Protected areas are critical to conservation efforts in the face of rapid biodiversity declines . Yet the resources for conservation are often limited and shared amongst many competing priorities . As a consequence, even basic monitoring surveys are absent within most protected areas . Although a range of wildlife monitoring methods exist, considerable focused survey effort is often required to yield accurate and precise estimates . This makes monitoring difficult to sustain or replicate, limiting access to the data required for evidence-based conservation decisions. Citizen-scientists have been proposed as an important complement to the finite resources available for basic monitoring within protected areas ; however, the full potential of this approach has yet to be realised. Wildlife tourists and guides are especially focussed on encountering and photographing fauna and flora, yet the data collected in these efforts is rarely harnessed for conservation monitoring within protected areas. A detailed understanding of photographic tourism's potential role in wildlife monitoring has been lacking, but is essential for the development of new tools to harness the data being collected through tourism. Here, we demonstrate that tourist-contributed data can aid wildlife monitoring in protected areas by providing population estimates of large carnivores comparable to those from traditional survey methods. Our approach could capitalize upon the immense number of wildlife photographs being taken daily as part of the global > 30-billion USD, wildlife-based tourism industry. Population monitoring is an important component of wildlife conservation. Rafiq et al. demonstrate that tourist photographs can provide cost-effective, robust measures of wildlife densities that could be used toward species conservation efforts.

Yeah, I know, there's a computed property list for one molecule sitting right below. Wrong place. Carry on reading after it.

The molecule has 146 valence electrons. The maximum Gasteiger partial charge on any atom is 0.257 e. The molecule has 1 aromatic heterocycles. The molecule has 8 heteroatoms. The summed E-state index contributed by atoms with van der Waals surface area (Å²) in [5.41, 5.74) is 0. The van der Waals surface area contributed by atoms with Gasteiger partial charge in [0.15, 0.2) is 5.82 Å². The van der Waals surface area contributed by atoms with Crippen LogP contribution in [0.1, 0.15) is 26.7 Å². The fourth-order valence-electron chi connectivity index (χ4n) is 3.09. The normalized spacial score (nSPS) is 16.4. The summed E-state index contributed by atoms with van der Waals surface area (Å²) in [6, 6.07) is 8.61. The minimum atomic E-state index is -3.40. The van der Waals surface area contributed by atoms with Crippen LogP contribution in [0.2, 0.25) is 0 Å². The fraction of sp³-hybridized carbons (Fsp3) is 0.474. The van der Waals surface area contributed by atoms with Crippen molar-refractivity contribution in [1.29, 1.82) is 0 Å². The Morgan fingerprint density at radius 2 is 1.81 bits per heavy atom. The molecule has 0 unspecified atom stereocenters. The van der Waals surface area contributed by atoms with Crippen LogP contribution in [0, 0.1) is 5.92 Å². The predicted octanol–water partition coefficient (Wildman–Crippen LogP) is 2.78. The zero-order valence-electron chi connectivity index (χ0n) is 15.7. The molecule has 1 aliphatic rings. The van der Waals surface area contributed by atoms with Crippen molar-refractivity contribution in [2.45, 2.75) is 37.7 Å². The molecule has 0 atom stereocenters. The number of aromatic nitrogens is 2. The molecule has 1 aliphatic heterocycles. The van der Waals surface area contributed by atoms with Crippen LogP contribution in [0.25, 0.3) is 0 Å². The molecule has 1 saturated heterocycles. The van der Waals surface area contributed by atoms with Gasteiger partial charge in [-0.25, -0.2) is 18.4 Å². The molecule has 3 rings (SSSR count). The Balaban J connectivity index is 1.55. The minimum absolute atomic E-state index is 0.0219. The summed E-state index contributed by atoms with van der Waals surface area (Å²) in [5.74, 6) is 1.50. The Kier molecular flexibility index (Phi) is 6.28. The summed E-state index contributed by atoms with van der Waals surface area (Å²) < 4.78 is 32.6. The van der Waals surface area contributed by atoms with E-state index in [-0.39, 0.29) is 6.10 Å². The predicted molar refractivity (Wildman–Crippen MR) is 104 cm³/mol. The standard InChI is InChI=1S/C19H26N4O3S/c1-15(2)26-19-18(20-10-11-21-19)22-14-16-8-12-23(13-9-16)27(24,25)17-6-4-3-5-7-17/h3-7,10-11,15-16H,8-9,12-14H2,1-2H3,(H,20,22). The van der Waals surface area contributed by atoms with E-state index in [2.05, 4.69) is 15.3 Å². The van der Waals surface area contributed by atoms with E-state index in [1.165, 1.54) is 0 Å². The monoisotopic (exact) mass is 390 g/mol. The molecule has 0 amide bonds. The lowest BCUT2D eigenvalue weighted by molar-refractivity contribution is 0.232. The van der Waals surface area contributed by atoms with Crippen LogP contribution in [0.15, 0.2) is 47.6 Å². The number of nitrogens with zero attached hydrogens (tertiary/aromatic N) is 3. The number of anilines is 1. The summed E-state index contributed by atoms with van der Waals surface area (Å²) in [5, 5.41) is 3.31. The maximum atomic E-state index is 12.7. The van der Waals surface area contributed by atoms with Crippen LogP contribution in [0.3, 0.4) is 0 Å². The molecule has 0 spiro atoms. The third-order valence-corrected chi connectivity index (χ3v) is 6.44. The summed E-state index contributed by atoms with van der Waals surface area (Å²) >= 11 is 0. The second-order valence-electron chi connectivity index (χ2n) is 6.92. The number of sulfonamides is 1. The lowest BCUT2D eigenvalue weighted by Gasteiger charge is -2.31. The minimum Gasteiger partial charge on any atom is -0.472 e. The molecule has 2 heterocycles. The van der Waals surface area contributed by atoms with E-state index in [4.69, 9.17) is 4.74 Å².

All Science Journal Classification (ASJC) codes
- General Biochemistry, Genetics and Molecular Biology
- General Agricultural and Biological Sciences